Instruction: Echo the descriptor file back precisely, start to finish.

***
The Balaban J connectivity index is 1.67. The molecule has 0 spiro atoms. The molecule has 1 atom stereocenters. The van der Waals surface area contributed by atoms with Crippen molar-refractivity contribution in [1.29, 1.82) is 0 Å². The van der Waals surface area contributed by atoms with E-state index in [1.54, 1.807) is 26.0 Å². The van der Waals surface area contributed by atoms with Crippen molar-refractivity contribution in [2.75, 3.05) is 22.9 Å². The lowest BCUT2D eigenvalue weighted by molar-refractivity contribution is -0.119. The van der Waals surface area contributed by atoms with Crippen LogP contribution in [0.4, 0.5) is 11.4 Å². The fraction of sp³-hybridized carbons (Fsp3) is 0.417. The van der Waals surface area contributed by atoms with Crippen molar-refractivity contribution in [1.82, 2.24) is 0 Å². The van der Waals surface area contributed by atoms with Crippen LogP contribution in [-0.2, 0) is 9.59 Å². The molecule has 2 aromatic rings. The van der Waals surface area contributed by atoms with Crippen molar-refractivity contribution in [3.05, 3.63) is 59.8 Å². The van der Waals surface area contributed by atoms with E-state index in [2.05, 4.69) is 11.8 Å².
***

The Balaban J connectivity index is 1.67. The molecule has 0 spiro atoms. The molecule has 1 atom stereocenters. The van der Waals surface area contributed by atoms with Crippen molar-refractivity contribution in [1.29, 1.82) is 0 Å². The van der Waals surface area contributed by atoms with E-state index in [1.54, 1.807) is 26.0 Å². The van der Waals surface area contributed by atoms with Crippen molar-refractivity contribution in [2.75, 3.05) is 22.9 Å². The lowest BCUT2D eigenvalue weighted by molar-refractivity contribution is -0.119. The van der Waals surface area contributed by atoms with Crippen LogP contribution in [0.4, 0.5) is 11.4 Å². The fraction of sp³-hybridized carbons (Fsp3) is 0.417. The van der Waals surface area contributed by atoms with Crippen molar-refractivity contribution in [1.82, 2.24) is 0 Å². The van der Waals surface area contributed by atoms with Crippen LogP contribution in [-0.2, 0) is 9.59 Å². The molecule has 2 aromatic rings. The van der Waals surface area contributed by atoms with Crippen molar-refractivity contribution in [3.05, 3.63) is 59.8 Å². The van der Waals surface area contributed by atoms with E-state index in [2.05, 4.69) is 11.8 Å².